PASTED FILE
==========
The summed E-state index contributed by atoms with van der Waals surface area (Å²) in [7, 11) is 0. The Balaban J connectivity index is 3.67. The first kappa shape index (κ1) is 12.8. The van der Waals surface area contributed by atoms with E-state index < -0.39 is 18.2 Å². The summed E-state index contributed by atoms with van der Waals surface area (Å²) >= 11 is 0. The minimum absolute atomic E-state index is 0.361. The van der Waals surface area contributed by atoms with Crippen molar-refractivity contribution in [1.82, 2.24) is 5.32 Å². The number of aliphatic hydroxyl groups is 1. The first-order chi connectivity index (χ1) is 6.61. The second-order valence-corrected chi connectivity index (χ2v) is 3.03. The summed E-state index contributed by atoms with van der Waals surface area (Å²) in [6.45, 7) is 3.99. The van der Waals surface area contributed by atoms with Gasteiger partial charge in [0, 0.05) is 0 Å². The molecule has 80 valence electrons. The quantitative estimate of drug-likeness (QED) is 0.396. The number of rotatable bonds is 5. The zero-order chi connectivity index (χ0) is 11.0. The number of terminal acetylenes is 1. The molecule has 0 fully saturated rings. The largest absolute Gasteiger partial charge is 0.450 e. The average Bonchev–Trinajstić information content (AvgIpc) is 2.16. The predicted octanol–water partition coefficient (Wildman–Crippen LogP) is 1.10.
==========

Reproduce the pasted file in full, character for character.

The summed E-state index contributed by atoms with van der Waals surface area (Å²) in [7, 11) is 0. The Balaban J connectivity index is 3.67. The first kappa shape index (κ1) is 12.8. The van der Waals surface area contributed by atoms with E-state index < -0.39 is 18.2 Å². The summed E-state index contributed by atoms with van der Waals surface area (Å²) >= 11 is 0. The minimum absolute atomic E-state index is 0.361. The van der Waals surface area contributed by atoms with Crippen molar-refractivity contribution in [1.82, 2.24) is 5.32 Å². The number of aliphatic hydroxyl groups is 1. The first-order chi connectivity index (χ1) is 6.61. The second-order valence-corrected chi connectivity index (χ2v) is 3.03. The summed E-state index contributed by atoms with van der Waals surface area (Å²) in [6.45, 7) is 3.99. The van der Waals surface area contributed by atoms with Gasteiger partial charge in [0, 0.05) is 0 Å². The molecule has 80 valence electrons. The quantitative estimate of drug-likeness (QED) is 0.396. The number of rotatable bonds is 5. The zero-order chi connectivity index (χ0) is 11.0. The number of terminal acetylenes is 1. The molecule has 0 fully saturated rings. The largest absolute Gasteiger partial charge is 0.450 e. The average Bonchev–Trinajstić information content (AvgIpc) is 2.16. The predicted octanol–water partition coefficient (Wildman–Crippen LogP) is 1.10.